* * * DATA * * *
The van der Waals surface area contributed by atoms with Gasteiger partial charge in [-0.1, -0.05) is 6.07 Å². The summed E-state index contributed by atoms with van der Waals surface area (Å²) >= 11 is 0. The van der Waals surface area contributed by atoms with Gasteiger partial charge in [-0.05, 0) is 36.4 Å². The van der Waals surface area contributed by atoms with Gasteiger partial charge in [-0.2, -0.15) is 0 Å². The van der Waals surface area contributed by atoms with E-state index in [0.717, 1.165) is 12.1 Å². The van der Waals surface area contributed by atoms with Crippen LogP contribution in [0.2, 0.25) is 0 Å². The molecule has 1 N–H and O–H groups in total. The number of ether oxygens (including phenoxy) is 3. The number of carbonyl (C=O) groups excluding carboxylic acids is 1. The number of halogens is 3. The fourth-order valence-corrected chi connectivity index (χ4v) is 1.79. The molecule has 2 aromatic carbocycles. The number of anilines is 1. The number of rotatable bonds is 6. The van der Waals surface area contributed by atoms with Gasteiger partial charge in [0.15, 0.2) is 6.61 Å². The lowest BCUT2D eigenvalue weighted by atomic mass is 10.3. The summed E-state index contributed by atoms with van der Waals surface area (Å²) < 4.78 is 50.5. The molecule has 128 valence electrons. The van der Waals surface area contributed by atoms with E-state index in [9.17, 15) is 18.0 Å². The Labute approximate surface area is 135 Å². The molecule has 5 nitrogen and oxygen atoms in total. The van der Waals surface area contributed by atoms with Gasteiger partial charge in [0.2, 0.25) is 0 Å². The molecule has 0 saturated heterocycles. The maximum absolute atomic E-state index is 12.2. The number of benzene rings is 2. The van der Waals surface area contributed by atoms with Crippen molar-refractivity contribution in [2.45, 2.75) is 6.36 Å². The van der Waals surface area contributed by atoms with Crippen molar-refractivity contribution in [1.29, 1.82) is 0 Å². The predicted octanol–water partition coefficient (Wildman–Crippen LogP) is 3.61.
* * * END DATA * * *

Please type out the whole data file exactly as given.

The van der Waals surface area contributed by atoms with Gasteiger partial charge in [-0.1, -0.05) is 6.07 Å². The summed E-state index contributed by atoms with van der Waals surface area (Å²) >= 11 is 0. The van der Waals surface area contributed by atoms with Gasteiger partial charge in [-0.05, 0) is 36.4 Å². The van der Waals surface area contributed by atoms with Gasteiger partial charge in [-0.2, -0.15) is 0 Å². The van der Waals surface area contributed by atoms with E-state index in [0.717, 1.165) is 12.1 Å². The van der Waals surface area contributed by atoms with Crippen LogP contribution in [0.2, 0.25) is 0 Å². The molecule has 1 N–H and O–H groups in total. The number of ether oxygens (including phenoxy) is 3. The number of carbonyl (C=O) groups excluding carboxylic acids is 1. The number of halogens is 3. The fourth-order valence-corrected chi connectivity index (χ4v) is 1.79. The molecule has 2 aromatic carbocycles. The number of anilines is 1. The number of rotatable bonds is 6. The van der Waals surface area contributed by atoms with Gasteiger partial charge in [0.15, 0.2) is 6.61 Å². The lowest BCUT2D eigenvalue weighted by atomic mass is 10.3. The summed E-state index contributed by atoms with van der Waals surface area (Å²) < 4.78 is 50.5. The molecule has 128 valence electrons. The van der Waals surface area contributed by atoms with E-state index in [9.17, 15) is 18.0 Å². The Labute approximate surface area is 135 Å². The molecule has 5 nitrogen and oxygen atoms in total. The van der Waals surface area contributed by atoms with Gasteiger partial charge in [0.2, 0.25) is 0 Å². The molecule has 0 saturated heterocycles. The maximum absolute atomic E-state index is 12.2. The number of benzene rings is 2. The van der Waals surface area contributed by atoms with Crippen molar-refractivity contribution in [2.45, 2.75) is 6.36 Å². The van der Waals surface area contributed by atoms with Crippen molar-refractivity contribution in [1.29, 1.82) is 0 Å². The predicted octanol–water partition coefficient (Wildman–Crippen LogP) is 3.61.